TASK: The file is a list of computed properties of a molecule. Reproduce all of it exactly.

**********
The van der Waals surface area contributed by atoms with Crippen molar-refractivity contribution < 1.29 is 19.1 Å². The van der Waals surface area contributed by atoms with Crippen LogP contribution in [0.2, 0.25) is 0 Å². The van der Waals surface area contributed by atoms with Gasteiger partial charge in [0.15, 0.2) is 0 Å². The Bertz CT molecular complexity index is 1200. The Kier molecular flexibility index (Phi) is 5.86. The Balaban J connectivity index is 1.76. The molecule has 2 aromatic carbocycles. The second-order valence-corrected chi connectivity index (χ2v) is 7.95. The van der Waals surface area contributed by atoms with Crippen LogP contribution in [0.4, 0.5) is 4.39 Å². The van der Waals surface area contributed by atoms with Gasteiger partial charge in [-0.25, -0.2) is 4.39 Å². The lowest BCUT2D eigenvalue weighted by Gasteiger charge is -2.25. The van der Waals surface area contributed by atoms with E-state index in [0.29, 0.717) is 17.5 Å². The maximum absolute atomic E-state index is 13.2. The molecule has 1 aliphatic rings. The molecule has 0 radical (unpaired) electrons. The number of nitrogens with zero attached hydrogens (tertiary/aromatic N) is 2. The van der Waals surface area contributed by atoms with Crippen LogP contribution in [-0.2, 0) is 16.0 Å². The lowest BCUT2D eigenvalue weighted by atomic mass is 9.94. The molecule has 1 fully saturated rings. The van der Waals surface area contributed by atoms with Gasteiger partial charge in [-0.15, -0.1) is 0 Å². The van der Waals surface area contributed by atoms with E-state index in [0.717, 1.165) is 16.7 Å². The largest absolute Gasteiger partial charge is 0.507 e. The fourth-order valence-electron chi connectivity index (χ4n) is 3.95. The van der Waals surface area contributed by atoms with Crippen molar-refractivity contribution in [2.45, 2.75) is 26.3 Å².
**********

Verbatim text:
The van der Waals surface area contributed by atoms with Crippen molar-refractivity contribution < 1.29 is 19.1 Å². The van der Waals surface area contributed by atoms with Crippen LogP contribution in [0.2, 0.25) is 0 Å². The van der Waals surface area contributed by atoms with Gasteiger partial charge in [0.15, 0.2) is 0 Å². The Bertz CT molecular complexity index is 1200. The Kier molecular flexibility index (Phi) is 5.86. The Balaban J connectivity index is 1.76. The molecule has 2 aromatic carbocycles. The second-order valence-corrected chi connectivity index (χ2v) is 7.95. The van der Waals surface area contributed by atoms with Crippen LogP contribution in [0.4, 0.5) is 4.39 Å². The van der Waals surface area contributed by atoms with Gasteiger partial charge in [-0.25, -0.2) is 4.39 Å². The lowest BCUT2D eigenvalue weighted by Gasteiger charge is -2.25. The van der Waals surface area contributed by atoms with E-state index in [0.29, 0.717) is 17.5 Å². The maximum absolute atomic E-state index is 13.2. The molecule has 1 aliphatic rings. The molecule has 0 radical (unpaired) electrons. The number of nitrogens with zero attached hydrogens (tertiary/aromatic N) is 2. The van der Waals surface area contributed by atoms with Crippen LogP contribution in [-0.2, 0) is 16.0 Å². The lowest BCUT2D eigenvalue weighted by atomic mass is 9.94. The molecule has 1 fully saturated rings. The van der Waals surface area contributed by atoms with Gasteiger partial charge in [-0.15, -0.1) is 0 Å². The van der Waals surface area contributed by atoms with E-state index in [0.717, 1.165) is 16.7 Å². The largest absolute Gasteiger partial charge is 0.507 e. The fourth-order valence-electron chi connectivity index (χ4n) is 3.95. The van der Waals surface area contributed by atoms with Crippen molar-refractivity contribution in [2.45, 2.75) is 26.3 Å².